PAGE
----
In the very, very beginning of sobriety, we needed to be calm, to just simply recover from what drove us to give up liquor. But once we regulated our nervous systems a bit, we started to redevelop an appetite for life, for lushness. After a bit of solitude, we craved people and bonding again; we even longed for a certain level of beautiful chaos. We felt a spike of hunger for surprise, for transcending the average day or night. Yoga and working out and meditation helped soothe our souls in those early days, but calm didn’t feel like the absolute end goal. What about feeling wild and alive? What about falling in love? What about being raw and creative?

We learned quickly that one of the biggest benefits in early sobriety was that by making a safer space, by getting more and better sleep, by having a less shattered psyche on a daily basis, we found ourselves able to take chances — in love, in art, in thinking out of the box, in being okay with the unknown.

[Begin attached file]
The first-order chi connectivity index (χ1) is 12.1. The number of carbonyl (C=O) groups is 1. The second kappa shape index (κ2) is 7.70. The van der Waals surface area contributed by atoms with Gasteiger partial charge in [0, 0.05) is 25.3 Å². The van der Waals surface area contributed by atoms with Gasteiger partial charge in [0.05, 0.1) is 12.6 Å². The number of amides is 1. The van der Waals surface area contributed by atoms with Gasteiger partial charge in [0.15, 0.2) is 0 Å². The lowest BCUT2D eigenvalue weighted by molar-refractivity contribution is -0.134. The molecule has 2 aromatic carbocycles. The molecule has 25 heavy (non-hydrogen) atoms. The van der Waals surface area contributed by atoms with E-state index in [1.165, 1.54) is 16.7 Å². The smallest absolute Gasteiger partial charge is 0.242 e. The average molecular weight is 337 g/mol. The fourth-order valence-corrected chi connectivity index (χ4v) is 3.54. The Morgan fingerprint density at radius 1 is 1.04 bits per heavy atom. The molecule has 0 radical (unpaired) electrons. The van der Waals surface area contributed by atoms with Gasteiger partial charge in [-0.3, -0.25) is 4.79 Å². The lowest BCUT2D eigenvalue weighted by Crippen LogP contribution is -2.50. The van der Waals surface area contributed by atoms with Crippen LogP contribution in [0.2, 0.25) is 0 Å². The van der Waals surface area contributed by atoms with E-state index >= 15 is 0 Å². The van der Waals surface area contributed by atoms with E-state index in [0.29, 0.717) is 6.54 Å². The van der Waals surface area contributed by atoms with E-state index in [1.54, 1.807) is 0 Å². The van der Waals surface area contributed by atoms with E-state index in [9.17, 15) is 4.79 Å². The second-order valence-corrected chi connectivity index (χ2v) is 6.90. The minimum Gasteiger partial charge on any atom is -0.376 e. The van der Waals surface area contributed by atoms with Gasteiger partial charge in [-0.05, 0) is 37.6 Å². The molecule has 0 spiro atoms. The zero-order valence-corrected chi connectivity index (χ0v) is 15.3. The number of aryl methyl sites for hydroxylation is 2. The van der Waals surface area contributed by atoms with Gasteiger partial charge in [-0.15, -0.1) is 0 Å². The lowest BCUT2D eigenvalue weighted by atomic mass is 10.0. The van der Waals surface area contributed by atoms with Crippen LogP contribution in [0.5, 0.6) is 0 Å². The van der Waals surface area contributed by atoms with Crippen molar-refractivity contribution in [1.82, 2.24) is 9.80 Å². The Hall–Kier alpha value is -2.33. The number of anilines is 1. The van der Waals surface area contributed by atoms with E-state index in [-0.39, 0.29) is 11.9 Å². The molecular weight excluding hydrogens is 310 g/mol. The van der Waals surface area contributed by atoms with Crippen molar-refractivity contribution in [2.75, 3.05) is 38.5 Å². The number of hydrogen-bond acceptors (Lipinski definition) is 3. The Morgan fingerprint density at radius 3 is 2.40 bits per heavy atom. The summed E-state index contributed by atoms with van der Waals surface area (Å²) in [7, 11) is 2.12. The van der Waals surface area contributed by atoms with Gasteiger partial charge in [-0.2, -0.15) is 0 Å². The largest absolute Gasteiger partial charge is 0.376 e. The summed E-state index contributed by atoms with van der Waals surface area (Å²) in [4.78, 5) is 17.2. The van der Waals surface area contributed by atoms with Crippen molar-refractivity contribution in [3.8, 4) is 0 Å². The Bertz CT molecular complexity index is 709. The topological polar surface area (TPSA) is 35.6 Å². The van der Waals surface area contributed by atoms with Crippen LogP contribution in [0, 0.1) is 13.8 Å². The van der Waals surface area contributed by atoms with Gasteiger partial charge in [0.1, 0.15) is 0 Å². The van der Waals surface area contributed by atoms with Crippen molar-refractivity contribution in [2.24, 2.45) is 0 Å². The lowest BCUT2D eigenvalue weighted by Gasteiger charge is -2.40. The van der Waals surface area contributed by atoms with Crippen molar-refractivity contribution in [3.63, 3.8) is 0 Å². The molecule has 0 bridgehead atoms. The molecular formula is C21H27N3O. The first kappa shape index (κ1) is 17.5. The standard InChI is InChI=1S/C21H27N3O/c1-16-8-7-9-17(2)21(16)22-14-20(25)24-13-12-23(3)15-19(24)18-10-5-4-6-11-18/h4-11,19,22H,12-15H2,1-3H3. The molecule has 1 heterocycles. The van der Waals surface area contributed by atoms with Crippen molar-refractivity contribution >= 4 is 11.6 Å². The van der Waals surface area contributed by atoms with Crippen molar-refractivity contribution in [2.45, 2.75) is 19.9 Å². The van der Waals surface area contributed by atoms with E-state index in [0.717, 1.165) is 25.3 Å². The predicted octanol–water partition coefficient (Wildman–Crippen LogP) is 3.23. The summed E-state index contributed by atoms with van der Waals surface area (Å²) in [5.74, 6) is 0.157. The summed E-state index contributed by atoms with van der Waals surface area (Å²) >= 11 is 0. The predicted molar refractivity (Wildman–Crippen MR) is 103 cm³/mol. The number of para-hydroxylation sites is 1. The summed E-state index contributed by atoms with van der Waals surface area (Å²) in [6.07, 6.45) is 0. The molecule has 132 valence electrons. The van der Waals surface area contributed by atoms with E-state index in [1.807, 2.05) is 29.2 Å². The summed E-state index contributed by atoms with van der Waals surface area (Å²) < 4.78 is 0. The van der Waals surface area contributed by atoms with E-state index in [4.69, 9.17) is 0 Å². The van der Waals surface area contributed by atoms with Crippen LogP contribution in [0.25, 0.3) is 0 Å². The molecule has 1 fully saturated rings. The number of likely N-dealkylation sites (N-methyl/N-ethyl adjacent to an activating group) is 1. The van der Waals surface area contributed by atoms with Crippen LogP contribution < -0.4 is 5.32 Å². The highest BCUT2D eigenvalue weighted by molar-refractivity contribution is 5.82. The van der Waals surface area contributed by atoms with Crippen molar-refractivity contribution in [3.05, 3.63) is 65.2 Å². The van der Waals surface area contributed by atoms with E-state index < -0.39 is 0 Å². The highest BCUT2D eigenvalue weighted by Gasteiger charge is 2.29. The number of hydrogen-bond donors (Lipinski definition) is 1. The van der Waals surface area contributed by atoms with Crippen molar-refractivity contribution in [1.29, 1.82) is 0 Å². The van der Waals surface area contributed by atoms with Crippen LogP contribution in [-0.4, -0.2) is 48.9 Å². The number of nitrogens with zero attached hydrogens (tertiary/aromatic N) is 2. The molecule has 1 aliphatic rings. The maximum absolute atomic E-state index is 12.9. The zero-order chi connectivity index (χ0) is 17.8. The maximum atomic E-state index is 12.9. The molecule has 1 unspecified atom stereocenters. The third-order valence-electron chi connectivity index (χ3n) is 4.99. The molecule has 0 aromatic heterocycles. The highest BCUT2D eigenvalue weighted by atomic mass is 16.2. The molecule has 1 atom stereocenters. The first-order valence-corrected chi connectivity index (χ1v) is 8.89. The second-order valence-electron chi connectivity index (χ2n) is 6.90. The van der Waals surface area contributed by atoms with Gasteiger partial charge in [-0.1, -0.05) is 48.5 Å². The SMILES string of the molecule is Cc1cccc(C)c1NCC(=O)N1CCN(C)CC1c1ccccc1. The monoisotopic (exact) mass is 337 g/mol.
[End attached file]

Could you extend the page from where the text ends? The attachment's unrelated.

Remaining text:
Sobriety, it turns out, didn’t mean we suddenly became straight arrows. We misunderstood this going in, and thought we’d have to be productive and well-behaved once we stopped drinking. In fact, that period of time is pretty much characterized by a dismantling of old ideas. What was left at first was the naked, vulnerable feeling of not having any new principles and ideologies to take their place yet. We had to exist without any solid outlook for a spell.

We also realized, after a bit of the new sobriety, that the urge to check out and be transported wasn’t gone. We were turned on to new ways of turning our brains off: tasting honey, watching marathon-knitting videos or webcams of birds nesting in Australia, napping on the lawn in the sun, floating in a tub full of Epsom salt and lemongrass oil, trying to lucid dream with an Internet guru, reading comic books. We didn’t need to be on point every minute; it was exhausting. We wanted to be stupid. We wanted to not think.